Boots Rule at GDS

Boots Rule at GDS
Retailers at GDS check out winter boot styles in Sorel’s booth.

DÜSSELDORF, Germany — Retailers shopping the GDS show, held here March 12-14, said they were stocking up on winter boots for next season after this year’s long, cold winter.

“I do a lot of sheepskin and winter boots, so I found GDS visually enlightening,” said Rick Meyer, owner of Ruby Leather in Milwaukee. The retailer, who was attending the show for the first time, said he found niche product from Europe and Asia that would fit into his store’s mix.

Show organizer Kirstin Deutelmoser said retailers had benefited from the lengthy boot season and were still banking on the trend. “Their stocks are depleted and they need to be replenished for next winter,” she said.

Richard Wharton, who consults on the Lacoste and Ted Baker lines, said he was happy to see the wide range of boot assortments.

“I’ve been preaching that people need to buy into waterproof and snow boots as a [category] on its own,” Wharton said. “Many retailers never prepare for [cold weather], and it takes them by surprise.”

Elsewhere on the show floor, the high-end invitation-only White Cubes area continued to get high marks from attendees.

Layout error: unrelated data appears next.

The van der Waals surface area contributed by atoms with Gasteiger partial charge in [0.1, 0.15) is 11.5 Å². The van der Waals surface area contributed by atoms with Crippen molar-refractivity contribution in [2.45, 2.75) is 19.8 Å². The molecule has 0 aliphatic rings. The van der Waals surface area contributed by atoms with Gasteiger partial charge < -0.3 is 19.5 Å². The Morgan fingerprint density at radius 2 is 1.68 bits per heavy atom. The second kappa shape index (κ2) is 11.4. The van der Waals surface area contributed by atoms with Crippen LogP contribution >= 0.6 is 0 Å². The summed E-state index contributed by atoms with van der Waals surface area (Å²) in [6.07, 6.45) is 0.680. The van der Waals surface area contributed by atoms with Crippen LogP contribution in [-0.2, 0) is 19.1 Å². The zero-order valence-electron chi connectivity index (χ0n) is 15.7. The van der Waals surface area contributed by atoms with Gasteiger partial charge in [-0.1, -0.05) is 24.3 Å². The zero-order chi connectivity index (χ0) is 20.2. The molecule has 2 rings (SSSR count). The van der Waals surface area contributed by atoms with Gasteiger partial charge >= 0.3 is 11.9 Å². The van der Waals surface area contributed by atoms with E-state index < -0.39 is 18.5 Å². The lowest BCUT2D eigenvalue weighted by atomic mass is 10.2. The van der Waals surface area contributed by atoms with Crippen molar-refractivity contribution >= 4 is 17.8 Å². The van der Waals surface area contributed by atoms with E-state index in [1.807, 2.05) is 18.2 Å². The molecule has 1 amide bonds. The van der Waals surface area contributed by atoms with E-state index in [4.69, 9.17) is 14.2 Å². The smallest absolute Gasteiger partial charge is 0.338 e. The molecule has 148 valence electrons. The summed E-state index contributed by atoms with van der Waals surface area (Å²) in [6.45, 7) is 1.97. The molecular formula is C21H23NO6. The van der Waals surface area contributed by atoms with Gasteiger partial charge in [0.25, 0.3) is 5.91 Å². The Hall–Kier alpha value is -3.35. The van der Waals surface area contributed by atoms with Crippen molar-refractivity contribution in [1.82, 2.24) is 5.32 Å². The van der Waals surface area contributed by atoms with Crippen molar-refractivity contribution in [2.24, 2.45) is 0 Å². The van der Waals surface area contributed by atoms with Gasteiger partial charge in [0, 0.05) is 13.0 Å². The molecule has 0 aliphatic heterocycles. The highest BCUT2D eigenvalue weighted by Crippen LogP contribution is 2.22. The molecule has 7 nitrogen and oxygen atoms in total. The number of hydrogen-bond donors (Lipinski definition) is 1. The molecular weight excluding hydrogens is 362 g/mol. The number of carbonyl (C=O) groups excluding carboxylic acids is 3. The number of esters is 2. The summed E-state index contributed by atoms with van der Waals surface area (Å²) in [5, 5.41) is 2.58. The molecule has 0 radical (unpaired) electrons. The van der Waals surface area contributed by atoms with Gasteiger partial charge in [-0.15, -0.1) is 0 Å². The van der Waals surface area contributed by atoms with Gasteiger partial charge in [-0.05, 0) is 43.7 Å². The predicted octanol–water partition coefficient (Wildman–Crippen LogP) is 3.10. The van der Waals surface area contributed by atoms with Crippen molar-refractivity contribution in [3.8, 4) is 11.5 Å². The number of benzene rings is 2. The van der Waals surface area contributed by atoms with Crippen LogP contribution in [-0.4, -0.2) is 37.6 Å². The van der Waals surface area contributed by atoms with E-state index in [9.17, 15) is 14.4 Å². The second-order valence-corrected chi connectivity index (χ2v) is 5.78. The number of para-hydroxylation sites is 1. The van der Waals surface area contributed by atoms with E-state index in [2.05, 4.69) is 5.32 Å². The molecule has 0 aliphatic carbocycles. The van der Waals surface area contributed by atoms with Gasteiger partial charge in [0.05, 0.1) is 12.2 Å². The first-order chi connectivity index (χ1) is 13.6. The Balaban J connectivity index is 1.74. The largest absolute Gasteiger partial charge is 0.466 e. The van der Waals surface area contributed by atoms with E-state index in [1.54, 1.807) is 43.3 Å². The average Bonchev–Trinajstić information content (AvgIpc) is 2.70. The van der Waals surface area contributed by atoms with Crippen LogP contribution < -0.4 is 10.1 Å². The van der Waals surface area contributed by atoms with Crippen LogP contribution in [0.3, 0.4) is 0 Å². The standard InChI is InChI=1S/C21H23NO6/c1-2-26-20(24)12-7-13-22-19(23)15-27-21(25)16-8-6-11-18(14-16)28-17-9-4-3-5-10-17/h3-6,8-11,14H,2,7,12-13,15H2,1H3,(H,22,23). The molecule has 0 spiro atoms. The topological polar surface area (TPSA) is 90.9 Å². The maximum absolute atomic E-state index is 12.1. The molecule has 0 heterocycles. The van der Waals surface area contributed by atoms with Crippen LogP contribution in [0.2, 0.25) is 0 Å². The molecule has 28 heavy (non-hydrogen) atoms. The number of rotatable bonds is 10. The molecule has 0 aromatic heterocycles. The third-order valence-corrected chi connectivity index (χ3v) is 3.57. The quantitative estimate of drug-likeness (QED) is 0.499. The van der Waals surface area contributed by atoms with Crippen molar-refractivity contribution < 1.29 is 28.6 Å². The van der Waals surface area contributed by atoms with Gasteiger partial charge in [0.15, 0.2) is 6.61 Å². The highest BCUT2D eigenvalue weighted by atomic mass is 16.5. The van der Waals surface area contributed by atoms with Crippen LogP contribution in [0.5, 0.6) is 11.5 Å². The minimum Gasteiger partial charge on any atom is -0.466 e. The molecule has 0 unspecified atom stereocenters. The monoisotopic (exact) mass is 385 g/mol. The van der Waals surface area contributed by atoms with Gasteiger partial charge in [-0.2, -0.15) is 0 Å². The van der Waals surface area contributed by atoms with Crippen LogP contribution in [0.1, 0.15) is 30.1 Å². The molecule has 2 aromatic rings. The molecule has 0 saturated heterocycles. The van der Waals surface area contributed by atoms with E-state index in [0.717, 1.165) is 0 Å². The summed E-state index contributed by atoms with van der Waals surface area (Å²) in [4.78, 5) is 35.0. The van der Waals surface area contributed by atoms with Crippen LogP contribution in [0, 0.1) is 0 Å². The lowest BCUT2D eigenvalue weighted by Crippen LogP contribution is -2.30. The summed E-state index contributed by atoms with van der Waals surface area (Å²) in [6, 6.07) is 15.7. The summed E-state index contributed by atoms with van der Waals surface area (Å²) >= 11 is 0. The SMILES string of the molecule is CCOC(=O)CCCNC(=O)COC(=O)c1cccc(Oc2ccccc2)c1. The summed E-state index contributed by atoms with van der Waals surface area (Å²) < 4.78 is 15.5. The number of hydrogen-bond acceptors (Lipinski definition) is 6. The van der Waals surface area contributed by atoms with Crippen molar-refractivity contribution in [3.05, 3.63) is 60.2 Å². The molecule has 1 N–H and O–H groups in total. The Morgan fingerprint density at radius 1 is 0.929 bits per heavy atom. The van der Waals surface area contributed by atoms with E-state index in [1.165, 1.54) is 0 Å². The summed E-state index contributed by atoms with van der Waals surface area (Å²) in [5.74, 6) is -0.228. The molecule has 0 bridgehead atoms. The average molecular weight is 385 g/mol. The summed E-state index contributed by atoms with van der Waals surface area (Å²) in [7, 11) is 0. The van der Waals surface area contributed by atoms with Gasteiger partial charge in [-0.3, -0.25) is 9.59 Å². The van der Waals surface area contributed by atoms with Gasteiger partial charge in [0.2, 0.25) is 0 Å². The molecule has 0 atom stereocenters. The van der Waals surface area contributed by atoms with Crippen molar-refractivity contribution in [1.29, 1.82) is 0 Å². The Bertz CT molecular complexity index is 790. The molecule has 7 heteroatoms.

Many brands made their GDS debut in the popular, agent-dominated section, including Tracey Neuls and Esska. And the British men’s brand Lodger exhibited with its German agent here for the first time.

Kaz Ukleja, buying director at U.K.-based retailer Shoon said he was looking for “freshness” in the White Cubes area because GDS was the last show of the season.

“Collections shown early were repetitive, so we’re looking for styles that have been added to collections later and will give our customers a reason to spend,” Ukleja said.

Overlapping dates with Modacalzado in Madrid didn’t deter some larger Spanish brands from showing in Düsseldorf.

“Germany is our biggest market worldwide, and we write a lot of orders at this show,” said Juan de la Peña, sales manager at El Naturalista. He said the brand’s global sales had grown by 14 percent in 2009 and could increase another 20 percent in 2010. However, he said, the downturn had cut U.S. volumes in half, but he is forecasting brighter times ahead.

Meanwhile, organizers announced that starting in 2011, show days will run Wednesday to Friday instead of Friday to Sunday. “Thanks to the [change], we will avoid the day with the highest retail sales: Saturday,” said Deutelmoser.

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